Activate Namely with a shortcut, then start typing part of an application’s name to see a list of matches. Pick the one you want and launch it. Over time, Namely learns your most-used apps.
Nodeless note-taking with instantaneous incremental searches and full access from the keyboard.
Available for notes at the click of a button in your Mac’s menu bar. Saves instantly, remains visible above other apps, shares by email, has time stamps, allows for searches, and has customizable hotkeys.
PandoCalendar is frequently recommended and I can see why — it’s quite well done. But I still prefer iCal.
Pastor is a password-protected spot to stash serial numbers, passwords and the like. Once you get started, you’ll be amazed at how many you have. Keep them all in one, easy-to-find place instead of all over the place. Try KeePassX for a cross-platform alternative.
Keeps track of the last 20 (changeable in preferences) items that you copied or cut and allows you to paste them at any time.
Access to your Pocket (formerly Read It Later) or Instapaper accounts in a single easy-to-use application. Within Read Later you can manage your account without logging in to the services via browser. Stored articles are a mouse click away.
From the makers of Caffeine, a simple list of tasks that allows you to add folders. Focus feature shows items in one folder at a time. Can be a standalone window or a menu bar item.
Sort and organize your assignments, exams, and projects quickly and easily. Publish assignments to the web automatically for anyone to subscribe to. Chart scores over the course of the term.
Here’s an amazing little program that allows you to organize all those miscellaneous notes that don’t seem to have anywhere else to go. Sidenote has lots of features and a spiffy interface.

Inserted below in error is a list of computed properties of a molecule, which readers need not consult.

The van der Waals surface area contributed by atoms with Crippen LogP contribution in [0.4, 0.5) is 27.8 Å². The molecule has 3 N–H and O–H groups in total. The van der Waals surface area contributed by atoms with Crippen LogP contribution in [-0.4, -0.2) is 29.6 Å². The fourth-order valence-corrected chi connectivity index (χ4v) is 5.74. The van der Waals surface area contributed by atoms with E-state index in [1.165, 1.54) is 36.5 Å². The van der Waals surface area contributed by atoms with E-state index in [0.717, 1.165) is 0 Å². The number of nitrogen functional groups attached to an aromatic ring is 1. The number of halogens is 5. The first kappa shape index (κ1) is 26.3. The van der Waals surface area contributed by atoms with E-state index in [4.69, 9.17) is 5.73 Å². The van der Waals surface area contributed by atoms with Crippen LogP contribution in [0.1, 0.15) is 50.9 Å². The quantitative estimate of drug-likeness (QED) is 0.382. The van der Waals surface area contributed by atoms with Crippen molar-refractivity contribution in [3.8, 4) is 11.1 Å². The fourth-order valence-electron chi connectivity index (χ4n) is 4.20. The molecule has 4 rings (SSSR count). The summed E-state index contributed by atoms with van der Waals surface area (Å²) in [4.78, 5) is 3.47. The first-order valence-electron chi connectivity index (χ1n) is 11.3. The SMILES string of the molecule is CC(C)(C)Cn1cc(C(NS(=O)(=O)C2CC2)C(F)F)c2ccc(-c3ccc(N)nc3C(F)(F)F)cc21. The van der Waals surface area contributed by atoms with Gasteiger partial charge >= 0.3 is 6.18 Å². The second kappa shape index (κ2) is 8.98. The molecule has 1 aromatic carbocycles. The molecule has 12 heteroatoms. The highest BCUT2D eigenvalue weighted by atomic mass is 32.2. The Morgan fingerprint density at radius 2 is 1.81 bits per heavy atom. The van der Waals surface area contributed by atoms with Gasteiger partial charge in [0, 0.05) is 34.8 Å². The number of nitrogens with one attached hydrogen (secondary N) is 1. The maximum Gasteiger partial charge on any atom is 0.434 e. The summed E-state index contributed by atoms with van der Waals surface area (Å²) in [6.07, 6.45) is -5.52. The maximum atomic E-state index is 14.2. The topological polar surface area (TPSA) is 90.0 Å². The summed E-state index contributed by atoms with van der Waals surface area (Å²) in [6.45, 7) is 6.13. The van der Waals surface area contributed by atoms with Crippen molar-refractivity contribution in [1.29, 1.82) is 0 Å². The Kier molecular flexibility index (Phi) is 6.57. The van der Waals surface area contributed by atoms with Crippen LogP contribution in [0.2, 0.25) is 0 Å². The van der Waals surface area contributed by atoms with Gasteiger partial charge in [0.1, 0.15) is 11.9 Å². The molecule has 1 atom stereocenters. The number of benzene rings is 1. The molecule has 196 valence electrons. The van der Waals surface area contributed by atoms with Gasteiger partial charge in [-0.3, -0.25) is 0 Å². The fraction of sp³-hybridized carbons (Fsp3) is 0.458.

To-do list lives in menu bar, dock or both. Tasks are either pending or complete, in order of when they were created — or move them where you like. Searches can be filtered by colour labels. Optionally use the keyboard for all functions.
A version of Sticky Notes with tabs revealing layers for text, drawings and alarm clock reminders. Arrange all your notes in thumbnail view or store them as searchable text.
Simple snippet keeper allows you to keeps notes, including pictures, files or links to files. A system of keywords — or “scents” — associates disparate notes in a hierarchy.
Rob Colonna built this simple, personal finance app for himself, and he’s making it available for everyone. Just be careful. If you find a bug, he’ll likely be able to fix it. But maybe not.
Click to add, remove or complete tasks. Find completed tasks in a slide-out drawer. Use TextEdit to export tasks to other apps.
If you have trouble concentrating on one program at a time, Think will cover the background clutter for you with an adjustably opaque screen. Think’s thought balloon in the dock lets you know which app it’s “thinking” about.
As the name suggests, this app keeps track of how much time you waste — er, spend — on projects at your Mac. Projects can be divided into tasks and you can keep yourself honest with alerts for coffee breaks. Start and stop the timer with a menu bar icon, which also reminds you that time is indeed ticking.
Set your Mac to make the sound-alert of your choice at whatever time you want — just like an alarm clock — with this menu item.
Create your own little world wide web with hyperlinks to every bit of information you can imagine. Voodoo Pad Lite works the way you think. If you like the idea of own little WikiWikiWeb, look at WikiNotes.
There are plenty of choices for to-do-list apps for the Mac, but they don’t come much slicker than Wunderlist. Nice animations and a selection of backgrounds combine with a feature set that includes the ability to make and search multiple lists, check off each item, and sync everything between your Mac and other devices. Also available as a web app.
Keep snippets, notes, pictures and other random items organized by category.